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A former state house is a blank canvas for its creative owner. Kim Dungey takes a look.
A Dunedin man has set aside an aversion to domestic spaces and is right at home in a former state house designed for family living.
Neil Emmerson's move might have surprised those who know him. But the 56-year-old - who has lived in empty shops, warehouses and a tin shed but never owned a house before - saw potential for the rooms to be converted to a variety of uses.
The head of the Otago Polytechnic School of Art printmaking studio says that as an artist he is extremely aware of the way architecture and space affect him.
''I was very cautious about buying such a domestic building because it really does have some control over the way you operate and the psychology you have within it. That's why I've tried hard to change the house, to make it more versatile and to open up the spaces.''
His first priority, however, was to develop the 1800sq m section with its tall grass and overgrown hedges.
''A colleague and I fantasise about being interior designers - walking into people's houses and doing them over,'' he says, smiling.
''But if I went back to study, I'd be doing landscape architecture - studying plants and sustainable gardening and things like that.''
The west to southwest-facing site is windy, so plants are packed in tightly. He makes extensive use of New Zealand natives and likes scented plants, such as thyme and rosemary, which support pollinating insects like bees.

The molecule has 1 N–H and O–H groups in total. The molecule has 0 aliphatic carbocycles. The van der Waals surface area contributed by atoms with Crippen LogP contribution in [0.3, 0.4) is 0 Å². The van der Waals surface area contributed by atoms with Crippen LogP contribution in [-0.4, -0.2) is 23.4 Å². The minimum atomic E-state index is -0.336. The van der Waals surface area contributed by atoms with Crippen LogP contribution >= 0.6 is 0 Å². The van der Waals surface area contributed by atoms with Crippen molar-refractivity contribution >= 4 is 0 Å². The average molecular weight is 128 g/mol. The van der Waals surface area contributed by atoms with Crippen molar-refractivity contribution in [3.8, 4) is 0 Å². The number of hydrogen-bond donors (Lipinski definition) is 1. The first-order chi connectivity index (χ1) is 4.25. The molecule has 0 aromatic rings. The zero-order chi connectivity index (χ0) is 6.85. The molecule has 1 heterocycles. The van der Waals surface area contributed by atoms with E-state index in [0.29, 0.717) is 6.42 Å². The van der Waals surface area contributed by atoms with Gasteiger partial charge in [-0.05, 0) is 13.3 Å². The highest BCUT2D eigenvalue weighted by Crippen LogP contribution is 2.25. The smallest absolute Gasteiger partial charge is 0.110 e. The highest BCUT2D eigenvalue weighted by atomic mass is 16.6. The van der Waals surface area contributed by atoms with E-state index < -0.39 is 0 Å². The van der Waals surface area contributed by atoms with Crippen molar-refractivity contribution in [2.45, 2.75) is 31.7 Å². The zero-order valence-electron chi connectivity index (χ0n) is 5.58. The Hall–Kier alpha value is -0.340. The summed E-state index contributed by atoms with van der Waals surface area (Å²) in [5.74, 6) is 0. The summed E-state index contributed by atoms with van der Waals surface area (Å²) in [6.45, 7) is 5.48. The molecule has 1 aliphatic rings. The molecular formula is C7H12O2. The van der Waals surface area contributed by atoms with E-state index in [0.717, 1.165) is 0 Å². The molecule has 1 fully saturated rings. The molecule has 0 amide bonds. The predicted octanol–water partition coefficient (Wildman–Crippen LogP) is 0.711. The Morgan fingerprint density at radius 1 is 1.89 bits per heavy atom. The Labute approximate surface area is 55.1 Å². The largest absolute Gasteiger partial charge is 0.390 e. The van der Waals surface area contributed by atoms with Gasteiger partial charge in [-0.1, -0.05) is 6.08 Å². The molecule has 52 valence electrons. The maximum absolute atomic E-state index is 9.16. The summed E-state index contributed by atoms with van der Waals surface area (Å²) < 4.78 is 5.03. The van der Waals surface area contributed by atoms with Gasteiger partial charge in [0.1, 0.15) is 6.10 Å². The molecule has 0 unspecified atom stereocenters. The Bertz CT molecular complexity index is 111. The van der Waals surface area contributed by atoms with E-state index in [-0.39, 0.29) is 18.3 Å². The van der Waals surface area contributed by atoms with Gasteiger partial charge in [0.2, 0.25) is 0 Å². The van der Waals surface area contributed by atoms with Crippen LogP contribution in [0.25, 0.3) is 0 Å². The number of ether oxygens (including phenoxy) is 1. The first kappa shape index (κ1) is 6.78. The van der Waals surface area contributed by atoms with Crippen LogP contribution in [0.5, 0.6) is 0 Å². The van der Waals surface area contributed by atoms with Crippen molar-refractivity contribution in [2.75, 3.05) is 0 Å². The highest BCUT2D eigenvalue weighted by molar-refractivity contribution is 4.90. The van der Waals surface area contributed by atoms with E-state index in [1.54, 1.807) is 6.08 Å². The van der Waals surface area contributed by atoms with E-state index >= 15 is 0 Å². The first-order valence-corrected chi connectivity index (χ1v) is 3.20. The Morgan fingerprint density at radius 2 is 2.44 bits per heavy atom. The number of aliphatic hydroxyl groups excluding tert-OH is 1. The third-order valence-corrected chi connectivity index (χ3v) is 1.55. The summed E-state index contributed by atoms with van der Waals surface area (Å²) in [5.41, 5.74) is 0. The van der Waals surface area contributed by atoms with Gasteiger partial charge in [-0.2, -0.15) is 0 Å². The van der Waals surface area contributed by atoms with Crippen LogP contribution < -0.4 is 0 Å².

The twisted, upright shape of Hollywood juniper adds architectural interest while the hardy peppermint geranium is a favourite for its velvety green leaves, its delicate sprays of flowers and its ability to smother weeds.
A swing suspended from a tree limb is a whimsical touch and a wooden chair at the top of a nearby pine at one stage offered views and vertigo in equal measure. Emmerson decided the chair was not quite the sort he wanted but is planning other projects - a fire pit for summer barbecues, a rustic sleepout under the trees and conversion of the ground floor of the house to a studio and the upper level to living quarters.
The Calton Hill home has superb views of Saddle Hill and ample storage for his art materials. Like other state houses of the 1950s, it is also solid and well-built, with extensive timber joinery inside.
But Emmerson says the traditional three-bedroom state house no longer meets the needs of many people, who either live alone by choice or as part of large extended families.
And it's a shift recognised by the Government, which last month announced it would convert many of its three-bedroom houses into four and five-bedroom homes and add two-bedroom units on larger sections.
On the top floor, Emmerson has retained the main bedroom and bathroom but converted the two other bedrooms to a kitchen/dining area.
Downstairs, he has removed an internal wall and replaced the original kitchen for only $600, using square aluminium tubing and glass shelving to create industrial-style units.
There's a Smeg oven cantilevered out from the wall, a $6 red plastic basin for the sink and a polyurethaned plywood bench top.
Furniture has been kept to a minimum: ''I want a place that's open and easy, with things on wheels, so I can change them around.''
Next, he will add insulation, double glazing, a woodburner, a new bathroom and a small deck and rip up carpet to reveal the original rimu floorboards.
The plan is to transform the home from one suitable for mum, dad and 2.5 kids to something more flexible, he says.
''In 12 months' time, this place will look fantastic.''
Neil Emmerson's art
• Originally from Melbourne, Emmerson has work in the National Gallery of Australia in Canberra, the National Gallery of Victoria in Melbourne, and the recently published book, 101 Contemporary Australian Artists.
• His work extends the boundaries of printmaking to include sculpture and installation and often deals with homophobia.